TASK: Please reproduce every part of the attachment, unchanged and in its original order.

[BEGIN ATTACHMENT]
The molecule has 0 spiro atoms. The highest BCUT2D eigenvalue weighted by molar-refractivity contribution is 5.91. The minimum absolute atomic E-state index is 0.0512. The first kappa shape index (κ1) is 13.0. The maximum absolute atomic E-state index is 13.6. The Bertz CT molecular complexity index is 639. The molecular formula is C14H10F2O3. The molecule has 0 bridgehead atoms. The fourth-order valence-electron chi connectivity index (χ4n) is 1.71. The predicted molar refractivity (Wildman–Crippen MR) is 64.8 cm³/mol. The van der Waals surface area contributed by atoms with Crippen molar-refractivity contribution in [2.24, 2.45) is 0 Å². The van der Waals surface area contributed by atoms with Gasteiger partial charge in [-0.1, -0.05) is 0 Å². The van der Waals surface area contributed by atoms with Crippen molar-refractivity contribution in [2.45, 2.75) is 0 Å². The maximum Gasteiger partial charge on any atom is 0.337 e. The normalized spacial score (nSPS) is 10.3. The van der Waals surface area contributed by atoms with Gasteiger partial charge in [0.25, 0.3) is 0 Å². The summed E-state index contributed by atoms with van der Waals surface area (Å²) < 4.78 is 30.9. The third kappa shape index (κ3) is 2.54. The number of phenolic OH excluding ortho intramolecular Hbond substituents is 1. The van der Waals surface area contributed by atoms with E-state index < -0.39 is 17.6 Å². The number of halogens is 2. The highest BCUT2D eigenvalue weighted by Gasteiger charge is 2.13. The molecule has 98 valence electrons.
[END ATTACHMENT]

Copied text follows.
The molecule has 0 spiro atoms. The highest BCUT2D eigenvalue weighted by molar-refractivity contribution is 5.91. The minimum absolute atomic E-state index is 0.0512. The first kappa shape index (κ1) is 13.0. The maximum absolute atomic E-state index is 13.6. The Bertz CT molecular complexity index is 639. The molecular formula is C14H10F2O3. The molecule has 0 bridgehead atoms. The fourth-order valence-electron chi connectivity index (χ4n) is 1.71. The predicted molar refractivity (Wildman–Crippen MR) is 64.8 cm³/mol. The van der Waals surface area contributed by atoms with Crippen molar-refractivity contribution in [2.24, 2.45) is 0 Å². The van der Waals surface area contributed by atoms with Gasteiger partial charge in [-0.1, -0.05) is 0 Å². The van der Waals surface area contributed by atoms with Crippen molar-refractivity contribution in [2.45, 2.75) is 0 Å². The maximum Gasteiger partial charge on any atom is 0.337 e. The normalized spacial score (nSPS) is 10.3. The van der Waals surface area contributed by atoms with Gasteiger partial charge in [0.25, 0.3) is 0 Å². The summed E-state index contributed by atoms with van der Waals surface area (Å²) < 4.78 is 30.9. The third kappa shape index (κ3) is 2.54. The number of phenolic OH excluding ortho intramolecular Hbond substituents is 1. The van der Waals surface area contributed by atoms with E-state index < -0.39 is 17.6 Å². The number of halogens is 2. The highest BCUT2D eigenvalue weighted by Gasteiger charge is 2.13. The molecule has 98 valence electrons.